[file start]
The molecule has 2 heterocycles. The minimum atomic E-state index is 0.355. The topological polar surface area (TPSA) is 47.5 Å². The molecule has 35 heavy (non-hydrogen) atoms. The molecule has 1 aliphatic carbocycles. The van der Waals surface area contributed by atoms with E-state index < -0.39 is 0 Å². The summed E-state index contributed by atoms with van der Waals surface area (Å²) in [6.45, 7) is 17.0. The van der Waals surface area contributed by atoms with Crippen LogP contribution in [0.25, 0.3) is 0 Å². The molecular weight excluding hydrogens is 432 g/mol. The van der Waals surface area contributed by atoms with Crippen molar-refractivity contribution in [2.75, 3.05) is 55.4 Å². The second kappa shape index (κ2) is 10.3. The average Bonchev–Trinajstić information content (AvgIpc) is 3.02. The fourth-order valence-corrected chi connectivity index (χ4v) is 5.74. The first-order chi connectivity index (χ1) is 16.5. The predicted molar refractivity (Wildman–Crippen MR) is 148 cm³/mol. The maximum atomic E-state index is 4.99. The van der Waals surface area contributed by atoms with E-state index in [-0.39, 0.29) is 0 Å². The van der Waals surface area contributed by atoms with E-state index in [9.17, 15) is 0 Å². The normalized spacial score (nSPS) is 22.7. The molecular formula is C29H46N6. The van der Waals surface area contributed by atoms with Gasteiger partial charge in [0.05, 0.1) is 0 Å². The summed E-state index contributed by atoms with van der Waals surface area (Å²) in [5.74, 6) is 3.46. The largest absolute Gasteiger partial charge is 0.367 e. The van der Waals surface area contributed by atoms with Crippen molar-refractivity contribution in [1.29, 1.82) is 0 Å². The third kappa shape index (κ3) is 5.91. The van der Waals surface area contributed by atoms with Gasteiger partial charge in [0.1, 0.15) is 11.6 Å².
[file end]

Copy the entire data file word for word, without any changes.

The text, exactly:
The molecule has 2 heterocycles. The minimum atomic E-state index is 0.355. The topological polar surface area (TPSA) is 47.5 Å². The molecule has 35 heavy (non-hydrogen) atoms. The molecule has 1 aliphatic carbocycles. The van der Waals surface area contributed by atoms with E-state index < -0.39 is 0 Å². The summed E-state index contributed by atoms with van der Waals surface area (Å²) in [6.45, 7) is 17.0. The van der Waals surface area contributed by atoms with Crippen LogP contribution in [0.25, 0.3) is 0 Å². The molecular weight excluding hydrogens is 432 g/mol. The van der Waals surface area contributed by atoms with Crippen molar-refractivity contribution in [2.75, 3.05) is 55.4 Å². The second kappa shape index (κ2) is 10.3. The average Bonchev–Trinajstić information content (AvgIpc) is 3.02. The fourth-order valence-corrected chi connectivity index (χ4v) is 5.74. The first-order chi connectivity index (χ1) is 16.5. The predicted molar refractivity (Wildman–Crippen MR) is 148 cm³/mol. The maximum atomic E-state index is 4.99. The van der Waals surface area contributed by atoms with E-state index in [-0.39, 0.29) is 0 Å². The van der Waals surface area contributed by atoms with E-state index in [9.17, 15) is 0 Å². The normalized spacial score (nSPS) is 22.7. The molecular formula is C29H46N6. The van der Waals surface area contributed by atoms with Gasteiger partial charge in [0.05, 0.1) is 0 Å². The summed E-state index contributed by atoms with van der Waals surface area (Å²) in [5.74, 6) is 3.46. The largest absolute Gasteiger partial charge is 0.367 e. The van der Waals surface area contributed by atoms with Crippen molar-refractivity contribution in [1.29, 1.82) is 0 Å². The third kappa shape index (κ3) is 5.91. The van der Waals surface area contributed by atoms with Gasteiger partial charge in [0.1, 0.15) is 11.6 Å².